PAIRS WITH: Thickly cut pork chops stewed with caramelized apples and onions.

2012 Kiona Estate Reserve Sangiovese, Red Mountain, $25
This Sangiovese comes from two of JJ Williams’ Kiona estate vineyards on Red Mountain. It offers a wonderful aromatically dusty character, hovering over a core of red cherry and pomegranate fruit. A note of star anise adds further complexity. The palate possesses wonderful Sangiovese character: pie-cherry fruit, rustic back-end chew and a great finishing lick of Aperol-flavored bitters. The rich fruit (14.5 percent alcohol by volume) is well-balanced by Sangiovese’s bright natural acidity.

PAIRS WITH: Gnocchi Bolognese, the sauce made from the last fresh tomatoes of the season.

2012 Idilico Tempranillo, $20
It’s a sign of Tempranillo’s recent success in Washington that Woodinville-based Javier Alfonso can now source grapes from sites across our state, including Snipes Mountain (Upland Vineyard), Horse Heaven Hills (Elerding) and the greater Yakima Valley. His Tempranillo begins with a nose of deep black cherry fruit, autumnal leafy notes, and spices like anise and clove. Tannins are fine-grained, acids bright and juicy; all the components coexist harmoniously.

PAIRS WITH: Oxtails (short ribs or pot roast also work well) braised in this Tempranillo alongside a mess of root vegetables: carrots, celery root and turnips.

2009 Bainbridge Vineyards Pinot Noir, $29
Most of Washington is climatically inappropriate for growing Pinot Noir, but there are a few cool-climate pockets where it makes sense. One of those is the Puget Sound AVA. This Pinot Noir comes from one of the closest vineyards to Seattle as the crow flies: Bainbridge Vineyards on Bainbridge Island. Winemaker Betsey Wittick has crafted an eye-opening Pinot, elegant and delicious with its mix of red fruit and earthy mineral tones. Now seven years past vintage, this is beginning to display wonderful maturing tones of mushroom and leather.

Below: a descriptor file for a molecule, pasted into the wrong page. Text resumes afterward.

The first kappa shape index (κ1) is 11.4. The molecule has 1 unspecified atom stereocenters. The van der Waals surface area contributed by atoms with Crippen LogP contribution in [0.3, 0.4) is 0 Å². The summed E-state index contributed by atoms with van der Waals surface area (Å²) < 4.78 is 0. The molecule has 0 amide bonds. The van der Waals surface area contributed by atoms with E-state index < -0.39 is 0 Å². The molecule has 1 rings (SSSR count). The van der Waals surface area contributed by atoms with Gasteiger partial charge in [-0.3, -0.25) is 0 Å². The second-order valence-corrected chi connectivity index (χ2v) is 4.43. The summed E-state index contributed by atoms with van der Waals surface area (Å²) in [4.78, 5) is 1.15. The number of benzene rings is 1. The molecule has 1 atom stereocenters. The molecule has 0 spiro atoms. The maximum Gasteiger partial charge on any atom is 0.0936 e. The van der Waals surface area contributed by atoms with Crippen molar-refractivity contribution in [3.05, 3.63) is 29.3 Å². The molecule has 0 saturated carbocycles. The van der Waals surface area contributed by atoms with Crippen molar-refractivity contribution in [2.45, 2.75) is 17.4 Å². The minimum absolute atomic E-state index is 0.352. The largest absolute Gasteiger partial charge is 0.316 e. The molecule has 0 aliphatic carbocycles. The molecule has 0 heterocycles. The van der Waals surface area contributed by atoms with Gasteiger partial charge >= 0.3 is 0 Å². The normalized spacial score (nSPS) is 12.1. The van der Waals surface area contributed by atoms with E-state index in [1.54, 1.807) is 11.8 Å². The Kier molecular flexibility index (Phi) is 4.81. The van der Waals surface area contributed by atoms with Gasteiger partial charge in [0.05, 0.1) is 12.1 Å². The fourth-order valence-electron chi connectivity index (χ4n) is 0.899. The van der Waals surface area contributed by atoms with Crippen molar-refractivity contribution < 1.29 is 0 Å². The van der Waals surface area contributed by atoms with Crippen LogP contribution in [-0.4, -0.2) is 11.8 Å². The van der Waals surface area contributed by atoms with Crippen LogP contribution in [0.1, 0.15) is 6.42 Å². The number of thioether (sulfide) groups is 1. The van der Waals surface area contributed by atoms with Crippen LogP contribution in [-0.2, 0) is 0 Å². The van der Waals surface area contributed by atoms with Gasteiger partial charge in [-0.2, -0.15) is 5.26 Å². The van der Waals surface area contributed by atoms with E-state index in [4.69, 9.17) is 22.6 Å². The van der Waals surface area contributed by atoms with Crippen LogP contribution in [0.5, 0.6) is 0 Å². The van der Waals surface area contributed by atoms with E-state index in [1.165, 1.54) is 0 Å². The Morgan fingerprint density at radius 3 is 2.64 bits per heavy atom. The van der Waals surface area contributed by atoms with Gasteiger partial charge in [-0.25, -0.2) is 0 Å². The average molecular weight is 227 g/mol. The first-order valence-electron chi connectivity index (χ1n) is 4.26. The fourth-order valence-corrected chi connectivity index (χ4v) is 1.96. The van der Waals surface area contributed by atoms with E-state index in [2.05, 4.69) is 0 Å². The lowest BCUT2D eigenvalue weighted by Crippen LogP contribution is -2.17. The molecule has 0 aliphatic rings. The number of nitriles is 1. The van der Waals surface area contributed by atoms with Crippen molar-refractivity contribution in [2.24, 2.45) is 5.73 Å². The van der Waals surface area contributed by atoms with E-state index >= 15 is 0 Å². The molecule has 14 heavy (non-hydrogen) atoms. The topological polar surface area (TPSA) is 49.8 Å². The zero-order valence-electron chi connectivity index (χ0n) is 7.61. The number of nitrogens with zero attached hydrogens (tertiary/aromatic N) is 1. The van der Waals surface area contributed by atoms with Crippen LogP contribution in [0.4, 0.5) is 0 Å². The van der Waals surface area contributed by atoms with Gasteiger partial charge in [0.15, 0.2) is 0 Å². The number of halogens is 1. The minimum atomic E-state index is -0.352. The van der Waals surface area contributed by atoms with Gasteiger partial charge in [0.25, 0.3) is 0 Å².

PAIRS WITH: A bowl of polenta topped with whatever wild mushrooms you can find, sautéed in butter and fresh thyme, and deglazed with dry sherry.

Check out Zitarelli’s picks for winter, spring and summer.

Follow Us

A Slice Above the Rest

A Slice Above the Rest

With grace and grit, Niles Peacock has worked his way to the top of the pizza world

“This has to be a joke.” That’s the first thing that passed through Niles Peacock’s head as he stood reading the results of the 2022 International Pizza Challenge in Las Vegas... Photo by Steve Parent Photography

Edible Art

Edible Art

Check out these elegant practitioners of pastry just in time for Valentine's Day

Whether you like Valentine’s Day because you enjoy celebrating all the ways love exists in your life, or you want an excuse to eat delicious dessert with your girlfriends for Galentine’s, plenty of Seattle pastry shops and chocolatiers will keep you well fed.

Doing Doughnuts

Doing Doughnuts

Doughnuts are again having a moment. Check out these Seattle favorites.

Let’s start with a Seattle staple. I love Pike Place Market, and also love going with my son as often as possible to get a piroshky and then a doughnut from the Daily Dozen. It’s a small booth inside the market across from DeLaurenti Food and Wine. You’ll have to stand in line, but It

The Sea Cowboy

The Sea Cowboy

Nick Mendoza wants his snacks to provoke thought as well as taste

The sea-loving part of him first pursued a career in marine science. He tagged great white sharks in California, researched ways to improve the sustainability of oyster farms in Scotland, and explored the inner workings of a large shrimp farm in Central America. He soon discovered that his advocacy for the ocean could only go